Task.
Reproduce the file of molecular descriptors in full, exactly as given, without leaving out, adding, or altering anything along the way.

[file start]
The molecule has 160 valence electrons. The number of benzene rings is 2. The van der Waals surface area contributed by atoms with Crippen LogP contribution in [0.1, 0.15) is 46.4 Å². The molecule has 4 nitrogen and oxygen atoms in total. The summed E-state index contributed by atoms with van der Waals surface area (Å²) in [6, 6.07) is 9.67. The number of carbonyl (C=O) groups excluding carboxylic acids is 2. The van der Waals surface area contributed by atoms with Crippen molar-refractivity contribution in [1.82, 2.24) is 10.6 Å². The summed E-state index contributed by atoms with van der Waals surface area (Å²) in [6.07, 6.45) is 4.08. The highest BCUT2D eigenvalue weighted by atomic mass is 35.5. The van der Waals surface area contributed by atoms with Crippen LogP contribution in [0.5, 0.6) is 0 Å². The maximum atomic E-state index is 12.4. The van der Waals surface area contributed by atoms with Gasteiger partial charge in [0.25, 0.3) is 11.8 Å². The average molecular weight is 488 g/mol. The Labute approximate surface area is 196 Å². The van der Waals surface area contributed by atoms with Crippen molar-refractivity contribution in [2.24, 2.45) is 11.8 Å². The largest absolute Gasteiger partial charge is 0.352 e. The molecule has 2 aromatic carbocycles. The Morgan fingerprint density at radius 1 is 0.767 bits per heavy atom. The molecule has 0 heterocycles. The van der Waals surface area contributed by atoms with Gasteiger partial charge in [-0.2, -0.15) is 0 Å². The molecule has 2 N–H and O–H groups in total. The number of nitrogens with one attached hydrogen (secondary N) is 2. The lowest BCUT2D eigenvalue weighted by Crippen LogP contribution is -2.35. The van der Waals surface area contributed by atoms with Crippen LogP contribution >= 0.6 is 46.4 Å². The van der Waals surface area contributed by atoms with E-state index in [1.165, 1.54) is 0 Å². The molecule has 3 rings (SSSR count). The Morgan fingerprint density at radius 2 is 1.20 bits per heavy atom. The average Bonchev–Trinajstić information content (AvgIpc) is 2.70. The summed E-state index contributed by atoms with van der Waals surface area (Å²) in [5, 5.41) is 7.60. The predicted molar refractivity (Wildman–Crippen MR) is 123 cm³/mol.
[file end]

The molecule has 160 valence electrons. The number of benzene rings is 2. The van der Waals surface area contributed by atoms with Crippen LogP contribution in [0.1, 0.15) is 46.4 Å². The molecule has 4 nitrogen and oxygen atoms in total. The summed E-state index contributed by atoms with van der Waals surface area (Å²) in [6, 6.07) is 9.67. The number of carbonyl (C=O) groups excluding carboxylic acids is 2. The van der Waals surface area contributed by atoms with Crippen molar-refractivity contribution in [1.82, 2.24) is 10.6 Å². The summed E-state index contributed by atoms with van der Waals surface area (Å²) in [6.07, 6.45) is 4.08. The highest BCUT2D eigenvalue weighted by atomic mass is 35.5. The van der Waals surface area contributed by atoms with Crippen LogP contribution in [0.5, 0.6) is 0 Å². The maximum atomic E-state index is 12.4. The van der Waals surface area contributed by atoms with Gasteiger partial charge in [0.25, 0.3) is 11.8 Å². The average molecular weight is 488 g/mol. The Labute approximate surface area is 196 Å². The van der Waals surface area contributed by atoms with Crippen molar-refractivity contribution in [2.24, 2.45) is 11.8 Å². The largest absolute Gasteiger partial charge is 0.352 e. The molecule has 2 aromatic carbocycles. The Morgan fingerprint density at radius 1 is 0.767 bits per heavy atom. The molecule has 0 heterocycles. The van der Waals surface area contributed by atoms with Gasteiger partial charge in [-0.2, -0.15) is 0 Å². The molecule has 2 N–H and O–H groups in total. The number of nitrogens with one attached hydrogen (secondary N) is 2. The lowest BCUT2D eigenvalue weighted by Crippen LogP contribution is -2.35. The van der Waals surface area contributed by atoms with Crippen LogP contribution >= 0.6 is 46.4 Å². The van der Waals surface area contributed by atoms with E-state index in [1.165, 1.54) is 0 Å². The molecule has 3 rings (SSSR count). The Morgan fingerprint density at radius 2 is 1.20 bits per heavy atom. The average Bonchev–Trinajstić information content (AvgIpc) is 2.70. The summed E-state index contributed by atoms with van der Waals surface area (Å²) in [5, 5.41) is 7.60. The predicted molar refractivity (Wildman–Crippen MR) is 123 cm³/mol.